King Segol could see nothing. Clerics, surgeons, and a hundred worse charlatans would claim otherwise he knew, offer him miracle treatments or pretty lies in exchange for Leidensen silver or royal favor. But Ademar had spoken, and through Him, God. He would never again watch the fog lift over Leidenstad, or see the waves crash upon the cliffs of Trauer. No more sunrises, no more sunsets.
Only the deep and abiding night.
No, King Segol could see nothing, but he could imagine everything. The knives that might wait in the dark could be anywhere when the dark was everywhere, and though he may have lost his sight his ears still heard the whispers that came from distant Tarva. Rumors that he was incapacitated, unfit to rule. How long, he wondered, before such things reached Valter’s ears? How firmly would brotherly love hold then, when the throne was so near for the taking? How would their lady mother choose, between a crippled son and a traitorous one?
These all swirled in his imagination, yet there were some things the King could picture clearly in his mind’s eye. The Cardinal Segolstad, young for a woman of her rank, yet filled with schemes and blood as cold as a shark’s.
“Your Grace must know the Church’s disapproval of this decision.”
“His Grace,” the King ground out the words, “Is above such disapproval. Or has the Church become a body that forgets its own head?”
“The Church merely channels the disapproval of God,” Segolstad’s smooth words came out of that darkness, “And no mortal is above God.”
Segol kept himself from snorting. He held his faith of course, every good Cryrian did. It was a warm flame to guide him even now when every other light was lost. But somehow he did not feel that this was a matter to concern the God-on-Urth.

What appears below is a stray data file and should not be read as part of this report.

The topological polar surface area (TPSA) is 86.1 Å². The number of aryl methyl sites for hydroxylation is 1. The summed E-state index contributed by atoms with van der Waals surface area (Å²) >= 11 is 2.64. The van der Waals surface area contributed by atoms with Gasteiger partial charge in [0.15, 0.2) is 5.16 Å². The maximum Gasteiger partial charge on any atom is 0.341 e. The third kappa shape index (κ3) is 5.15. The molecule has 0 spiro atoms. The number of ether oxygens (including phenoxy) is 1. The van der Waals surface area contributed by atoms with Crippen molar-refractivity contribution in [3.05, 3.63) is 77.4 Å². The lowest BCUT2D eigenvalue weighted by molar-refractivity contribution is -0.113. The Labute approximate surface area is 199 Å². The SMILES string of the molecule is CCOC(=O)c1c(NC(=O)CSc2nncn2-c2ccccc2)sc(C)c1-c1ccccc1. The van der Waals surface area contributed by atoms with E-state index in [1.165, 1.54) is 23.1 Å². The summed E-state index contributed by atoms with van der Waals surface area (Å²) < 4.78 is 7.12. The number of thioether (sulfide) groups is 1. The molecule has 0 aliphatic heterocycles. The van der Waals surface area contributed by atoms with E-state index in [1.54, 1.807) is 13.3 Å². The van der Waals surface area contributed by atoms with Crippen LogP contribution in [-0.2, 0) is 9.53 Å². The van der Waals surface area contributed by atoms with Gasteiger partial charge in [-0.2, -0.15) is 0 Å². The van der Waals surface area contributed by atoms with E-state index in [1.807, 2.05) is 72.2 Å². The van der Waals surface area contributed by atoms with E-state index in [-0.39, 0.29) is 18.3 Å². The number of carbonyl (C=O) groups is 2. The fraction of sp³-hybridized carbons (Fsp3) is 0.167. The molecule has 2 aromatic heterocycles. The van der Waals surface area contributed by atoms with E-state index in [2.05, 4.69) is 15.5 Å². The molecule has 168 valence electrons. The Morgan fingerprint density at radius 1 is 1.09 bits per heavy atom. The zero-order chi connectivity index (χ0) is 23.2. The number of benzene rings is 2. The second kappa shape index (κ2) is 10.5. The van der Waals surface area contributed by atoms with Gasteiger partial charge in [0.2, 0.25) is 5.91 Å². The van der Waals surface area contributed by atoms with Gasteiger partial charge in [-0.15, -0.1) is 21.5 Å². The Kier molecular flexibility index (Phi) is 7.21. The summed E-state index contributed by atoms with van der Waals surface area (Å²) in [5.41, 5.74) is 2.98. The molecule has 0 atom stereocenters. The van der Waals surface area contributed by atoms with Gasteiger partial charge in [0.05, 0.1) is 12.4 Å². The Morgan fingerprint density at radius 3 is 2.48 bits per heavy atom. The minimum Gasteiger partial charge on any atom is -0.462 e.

“You are a holy woman, Cardinal,” the King said, “Tell me, why does God disapprove of the man who has brought His light back to the Mainland?”
“God does not disapprove of Your Grace’s victory,” the Cardinal responded, smooth as ever, “He disapproves of Your Grace’s decision to cast it aside.”
“Do you suggest, Cardinal, that I mean to retreat?” Segol asked drily.
“I think Your Grace means to hand Segolstad over to the Talveri,” the Cardinal said, “And allow Talveri law and Talveri faith to hold sway here.”
Silence filled the room, and the King regretted allowing it to persist as long as he did. The space between words all but confirmed Cardinal Segolstad’s insinuation. She was correct, of course. Given a choice between courting the Church and courting the Talveri, Segol knew which he would choose. Particularly when so many within the Church cared not one bit what happened to this spit of land, while the Talveri claim to Breze had underlain this entire expedition.
But these were not things the Cardinal should have known, not with such confidence that she might make such accusations before him.
But of course, the Church has ears… and eyes.
“The God-on-Urth may be worshiped freely under Talveri law,” the King said, though he knew full well that this alone would never be enough for the Cardinal, “Nor has the Council of Cardinals issued any edict in opposition to this. By what right, then, do you alone claim to know God’s will?”
“It is by God’s will Your Grace has lost your sight.”
Another silence, more deafening than the last. Had Segol not held this audience in private, his court would have been in an uproar. Even now he could sense the tension among his guards. To raise a hand against a masked priest was anathema, yet they might be ordered to avenge such an insult all the same. The King wondered if even the closest of his soldiers would obey such a command.
Today was not the day to find out. Instead, the King gripped the arms of his chair and rose to his feet.
“And it is by God’s will,” he grated out, “That I have survived, and may thus dispense of my duties in Segolstad as benefits the Realm.” Without waiting for a response, the King inclined his head and uttered the line of dismissal.
“This audience has pleased me.”